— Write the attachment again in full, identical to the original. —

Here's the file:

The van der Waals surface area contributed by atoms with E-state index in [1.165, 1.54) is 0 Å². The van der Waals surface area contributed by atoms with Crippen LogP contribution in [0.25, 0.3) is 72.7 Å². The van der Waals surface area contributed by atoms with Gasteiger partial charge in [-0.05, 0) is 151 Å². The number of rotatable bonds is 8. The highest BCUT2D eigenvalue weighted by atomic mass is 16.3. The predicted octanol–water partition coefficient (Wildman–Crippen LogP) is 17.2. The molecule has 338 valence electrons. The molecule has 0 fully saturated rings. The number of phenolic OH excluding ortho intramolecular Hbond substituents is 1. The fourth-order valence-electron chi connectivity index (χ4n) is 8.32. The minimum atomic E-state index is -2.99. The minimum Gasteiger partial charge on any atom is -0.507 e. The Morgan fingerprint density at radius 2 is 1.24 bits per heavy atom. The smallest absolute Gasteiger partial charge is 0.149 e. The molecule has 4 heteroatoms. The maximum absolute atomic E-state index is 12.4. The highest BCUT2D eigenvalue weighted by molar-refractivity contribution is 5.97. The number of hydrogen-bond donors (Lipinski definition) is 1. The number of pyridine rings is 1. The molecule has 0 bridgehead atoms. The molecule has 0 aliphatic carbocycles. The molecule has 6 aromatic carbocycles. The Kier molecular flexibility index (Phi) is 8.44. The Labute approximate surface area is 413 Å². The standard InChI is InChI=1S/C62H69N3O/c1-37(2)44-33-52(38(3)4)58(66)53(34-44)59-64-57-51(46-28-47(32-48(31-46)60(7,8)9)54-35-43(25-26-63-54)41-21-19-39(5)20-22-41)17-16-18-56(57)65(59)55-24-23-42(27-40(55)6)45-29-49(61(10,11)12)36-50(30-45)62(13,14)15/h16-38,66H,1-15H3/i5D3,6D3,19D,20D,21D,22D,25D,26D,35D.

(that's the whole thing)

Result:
The van der Waals surface area contributed by atoms with E-state index in [1.165, 1.54) is 0 Å². The van der Waals surface area contributed by atoms with Crippen LogP contribution in [0.25, 0.3) is 72.7 Å². The van der Waals surface area contributed by atoms with Gasteiger partial charge in [-0.05, 0) is 151 Å². The number of rotatable bonds is 8. The highest BCUT2D eigenvalue weighted by atomic mass is 16.3. The predicted octanol–water partition coefficient (Wildman–Crippen LogP) is 17.2. The molecule has 338 valence electrons. The molecule has 0 fully saturated rings. The number of phenolic OH excluding ortho intramolecular Hbond substituents is 1. The fourth-order valence-electron chi connectivity index (χ4n) is 8.32. The minimum atomic E-state index is -2.99. The minimum Gasteiger partial charge on any atom is -0.507 e. The Morgan fingerprint density at radius 2 is 1.24 bits per heavy atom. The smallest absolute Gasteiger partial charge is 0.149 e. The molecule has 4 heteroatoms. The maximum absolute atomic E-state index is 12.4. The highest BCUT2D eigenvalue weighted by molar-refractivity contribution is 5.97. The number of hydrogen-bond donors (Lipinski definition) is 1. The number of pyridine rings is 1. The molecule has 0 bridgehead atoms. The molecule has 0 aliphatic carbocycles. The molecule has 6 aromatic carbocycles. The Kier molecular flexibility index (Phi) is 8.44. The Labute approximate surface area is 413 Å². The standard InChI is InChI=1S/C62H69N3O/c1-37(2)44-33-52(38(3)4)58(66)53(34-44)59-64-57-51(46-28-47(32-48(31-46)60(7,8)9)54-35-43(25-26-63-54)41-21-19-39(5)20-22-41)17-16-18-56(57)65(59)55-24-23-42(27-40(55)6)45-29-49(61(10,11)12)36-50(30-45)62(13,14)15/h16-38,66H,1-15H3/i5D3,6D3,19D,20D,21D,22D,25D,26D,35D.